Tackling loneliness together this #LonelinessAwarenessWeek
It’s Loneliness Awareness Week in the UK, and we’re keen to hear from you: what does loneliness mean to you and your organisation? How have you been tackling loneliness this past year? What challenges do you see in the weeks and months ahead?
The background: an epidemic before the epidemic
Loneliness is something that faith groups have been actively tackling for a very long time. However, recent years have seen increased public consciousness of what has been called a loneliness “epidemic” in the UK, helped in part by the work of groups like the Jo Cox Commission and the Campaign to End Loneliness.
The Commission revealed in 2017, for example, that over 9 million people in the UK say they ‘always’ or ‘often’ feel lonely. Studies have further underlined the public health risks of loneliness. For example:
- Weak social connection is as harmful to health as smoking 15 cigarettes a day.
- Loneliness and social isolation are associated with increased risk of developing coronary heart disease and stroke.
- Loneliness is a risk factor for depression, cognitive decline and dementia.
All this made an impression on our Government, who in 2018 appointed a minister with responsibility for loneliness (a world first) and published a national strategy.
In the intervening years we’ve had a wave of activity from our public institutions aiming to help turn the tide:
The Government funded a national loneliness campaign: “Let’s Talk Loneliness”.
The All-Party Parliamentary Group (APPG) on Loneliness launched an enquiry.
Coalitions like the Loneliness Action Group and now Tackling Loneliness Network have gathered representatives from the private and voluntary sectors to embed tackling loneliness into their operations and hold Government to account.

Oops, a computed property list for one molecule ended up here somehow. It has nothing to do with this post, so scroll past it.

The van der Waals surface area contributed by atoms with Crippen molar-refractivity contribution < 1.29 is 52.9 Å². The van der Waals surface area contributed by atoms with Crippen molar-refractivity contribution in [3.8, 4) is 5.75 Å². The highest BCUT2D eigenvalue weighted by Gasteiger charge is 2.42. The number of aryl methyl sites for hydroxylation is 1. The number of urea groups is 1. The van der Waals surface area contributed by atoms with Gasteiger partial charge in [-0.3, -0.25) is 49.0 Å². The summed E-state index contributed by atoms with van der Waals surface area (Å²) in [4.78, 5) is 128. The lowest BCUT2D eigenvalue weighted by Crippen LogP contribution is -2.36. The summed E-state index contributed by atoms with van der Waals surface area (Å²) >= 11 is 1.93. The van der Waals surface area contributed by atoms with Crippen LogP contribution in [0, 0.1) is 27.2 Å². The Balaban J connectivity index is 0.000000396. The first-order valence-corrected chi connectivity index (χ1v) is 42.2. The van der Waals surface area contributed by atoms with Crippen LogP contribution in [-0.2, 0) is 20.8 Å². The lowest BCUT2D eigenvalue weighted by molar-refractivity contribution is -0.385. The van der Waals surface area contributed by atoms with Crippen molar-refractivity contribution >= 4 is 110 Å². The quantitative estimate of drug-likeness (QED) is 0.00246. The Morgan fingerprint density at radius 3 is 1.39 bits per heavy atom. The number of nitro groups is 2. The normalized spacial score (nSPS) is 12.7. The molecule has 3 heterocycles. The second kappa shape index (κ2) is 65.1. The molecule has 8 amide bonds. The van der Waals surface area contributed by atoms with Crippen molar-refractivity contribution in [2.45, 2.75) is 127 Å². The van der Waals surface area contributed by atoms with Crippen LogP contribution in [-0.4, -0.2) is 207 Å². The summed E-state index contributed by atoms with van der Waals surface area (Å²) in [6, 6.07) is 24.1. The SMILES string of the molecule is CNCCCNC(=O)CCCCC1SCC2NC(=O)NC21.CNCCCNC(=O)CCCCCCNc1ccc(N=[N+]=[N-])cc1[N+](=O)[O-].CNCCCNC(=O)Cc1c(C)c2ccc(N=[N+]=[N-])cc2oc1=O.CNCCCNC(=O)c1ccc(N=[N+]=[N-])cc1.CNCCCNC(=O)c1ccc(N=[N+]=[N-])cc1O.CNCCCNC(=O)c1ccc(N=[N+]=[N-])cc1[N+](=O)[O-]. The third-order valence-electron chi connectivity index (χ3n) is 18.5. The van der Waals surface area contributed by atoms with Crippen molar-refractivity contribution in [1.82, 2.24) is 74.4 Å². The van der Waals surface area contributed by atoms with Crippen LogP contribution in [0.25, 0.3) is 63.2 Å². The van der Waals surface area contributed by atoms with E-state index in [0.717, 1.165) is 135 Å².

Then, in early 2020 the Covid-19 pandemic hit, and the issue of loneliness was brought much closer to home – quite literally – for many of us. 41% of us reported feeling lonelier than we did before lockdown; 33% reported going a fortnight without a “meaningful conversation”. And particular communities were more at risk: young people, black and minority ethnic communities, those shielding or with long-term illness.
So, what does this have to do with faith?
In then-Prime Minister Theresa May’s foreword to the government loneliness strategy, she describes a Churches Together community lunch in her own constituency serving Christmas dinner to individuals who would otherwise have been alone.
This is just one example of the kinds of things we know faith groups have been doing day in, day out for years: encouraging community, fostering belonging and facilitating friendship. And as we’ve seen throughout the pandemic, lockdown hasn’t derailed this kind of work.
To say it again: tackling loneliness isn’t new for faith. It is the bread and butter of so much of what we do. The Government may be three years into its strategy to tackle loneliness but we are old hands.